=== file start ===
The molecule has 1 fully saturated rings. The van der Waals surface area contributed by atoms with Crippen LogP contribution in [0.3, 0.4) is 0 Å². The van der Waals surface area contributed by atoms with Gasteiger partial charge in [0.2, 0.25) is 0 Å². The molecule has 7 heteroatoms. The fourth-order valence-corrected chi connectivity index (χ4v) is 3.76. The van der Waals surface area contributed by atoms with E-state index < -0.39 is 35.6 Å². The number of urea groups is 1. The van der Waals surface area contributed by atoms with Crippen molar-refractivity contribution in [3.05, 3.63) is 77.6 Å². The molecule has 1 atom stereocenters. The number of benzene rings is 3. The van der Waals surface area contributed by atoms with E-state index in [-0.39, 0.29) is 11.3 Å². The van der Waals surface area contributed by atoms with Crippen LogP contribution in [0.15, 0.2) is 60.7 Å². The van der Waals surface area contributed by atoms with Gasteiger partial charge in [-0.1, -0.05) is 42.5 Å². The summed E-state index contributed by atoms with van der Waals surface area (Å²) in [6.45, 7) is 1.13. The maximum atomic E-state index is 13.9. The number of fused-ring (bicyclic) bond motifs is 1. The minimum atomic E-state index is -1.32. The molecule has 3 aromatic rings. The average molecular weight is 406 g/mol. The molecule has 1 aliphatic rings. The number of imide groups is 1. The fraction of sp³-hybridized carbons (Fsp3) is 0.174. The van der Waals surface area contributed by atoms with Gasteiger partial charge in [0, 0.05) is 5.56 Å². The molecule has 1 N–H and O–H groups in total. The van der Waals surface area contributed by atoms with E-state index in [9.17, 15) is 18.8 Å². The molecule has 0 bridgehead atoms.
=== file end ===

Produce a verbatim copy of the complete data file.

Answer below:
The molecule has 1 fully saturated rings. The van der Waals surface area contributed by atoms with Crippen LogP contribution in [0.3, 0.4) is 0 Å². The van der Waals surface area contributed by atoms with Gasteiger partial charge in [0.2, 0.25) is 0 Å². The molecule has 7 heteroatoms. The fourth-order valence-corrected chi connectivity index (χ4v) is 3.76. The van der Waals surface area contributed by atoms with E-state index < -0.39 is 35.6 Å². The number of urea groups is 1. The van der Waals surface area contributed by atoms with Crippen molar-refractivity contribution in [3.05, 3.63) is 77.6 Å². The molecule has 1 atom stereocenters. The number of benzene rings is 3. The van der Waals surface area contributed by atoms with E-state index in [-0.39, 0.29) is 11.3 Å². The van der Waals surface area contributed by atoms with Crippen LogP contribution in [0.15, 0.2) is 60.7 Å². The van der Waals surface area contributed by atoms with Gasteiger partial charge in [-0.1, -0.05) is 42.5 Å². The summed E-state index contributed by atoms with van der Waals surface area (Å²) in [6.45, 7) is 1.13. The maximum atomic E-state index is 13.9. The number of fused-ring (bicyclic) bond motifs is 1. The minimum atomic E-state index is -1.32. The molecule has 3 aromatic rings. The average molecular weight is 406 g/mol. The molecule has 1 aliphatic rings. The number of imide groups is 1. The fraction of sp³-hybridized carbons (Fsp3) is 0.174. The van der Waals surface area contributed by atoms with Gasteiger partial charge in [0, 0.05) is 5.56 Å². The molecule has 1 N–H and O–H groups in total. The van der Waals surface area contributed by atoms with E-state index in [9.17, 15) is 18.8 Å². The molecule has 0 bridgehead atoms.